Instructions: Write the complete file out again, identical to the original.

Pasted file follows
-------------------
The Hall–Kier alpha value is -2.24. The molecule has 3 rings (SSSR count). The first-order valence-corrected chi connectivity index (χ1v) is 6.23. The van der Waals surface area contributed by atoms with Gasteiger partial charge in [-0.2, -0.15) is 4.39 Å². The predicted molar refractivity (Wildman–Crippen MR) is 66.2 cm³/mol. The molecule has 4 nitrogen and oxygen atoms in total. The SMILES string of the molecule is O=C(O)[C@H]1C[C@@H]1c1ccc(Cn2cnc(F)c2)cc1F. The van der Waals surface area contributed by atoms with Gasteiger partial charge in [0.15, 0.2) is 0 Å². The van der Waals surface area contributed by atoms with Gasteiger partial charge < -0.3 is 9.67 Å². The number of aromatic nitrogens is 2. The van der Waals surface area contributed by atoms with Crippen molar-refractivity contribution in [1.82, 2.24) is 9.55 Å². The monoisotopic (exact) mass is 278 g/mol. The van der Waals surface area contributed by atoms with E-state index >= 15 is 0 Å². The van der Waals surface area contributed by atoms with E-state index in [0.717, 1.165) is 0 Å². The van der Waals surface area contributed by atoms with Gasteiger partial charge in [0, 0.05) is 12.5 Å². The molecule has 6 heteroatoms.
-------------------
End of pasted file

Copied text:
The Hall–Kier alpha value is -2.24. The molecule has 3 rings (SSSR count). The first-order valence-corrected chi connectivity index (χ1v) is 6.23. The van der Waals surface area contributed by atoms with Gasteiger partial charge in [-0.2, -0.15) is 4.39 Å². The predicted molar refractivity (Wildman–Crippen MR) is 66.2 cm³/mol. The molecule has 4 nitrogen and oxygen atoms in total. The SMILES string of the molecule is O=C(O)[C@H]1C[C@@H]1c1ccc(Cn2cnc(F)c2)cc1F. The van der Waals surface area contributed by atoms with Gasteiger partial charge in [0.15, 0.2) is 0 Å². The van der Waals surface area contributed by atoms with Gasteiger partial charge < -0.3 is 9.67 Å². The number of aromatic nitrogens is 2. The van der Waals surface area contributed by atoms with Crippen molar-refractivity contribution in [1.82, 2.24) is 9.55 Å². The monoisotopic (exact) mass is 278 g/mol. The van der Waals surface area contributed by atoms with E-state index >= 15 is 0 Å². The van der Waals surface area contributed by atoms with E-state index in [0.717, 1.165) is 0 Å². The van der Waals surface area contributed by atoms with Gasteiger partial charge in [0, 0.05) is 12.5 Å². The molecule has 6 heteroatoms.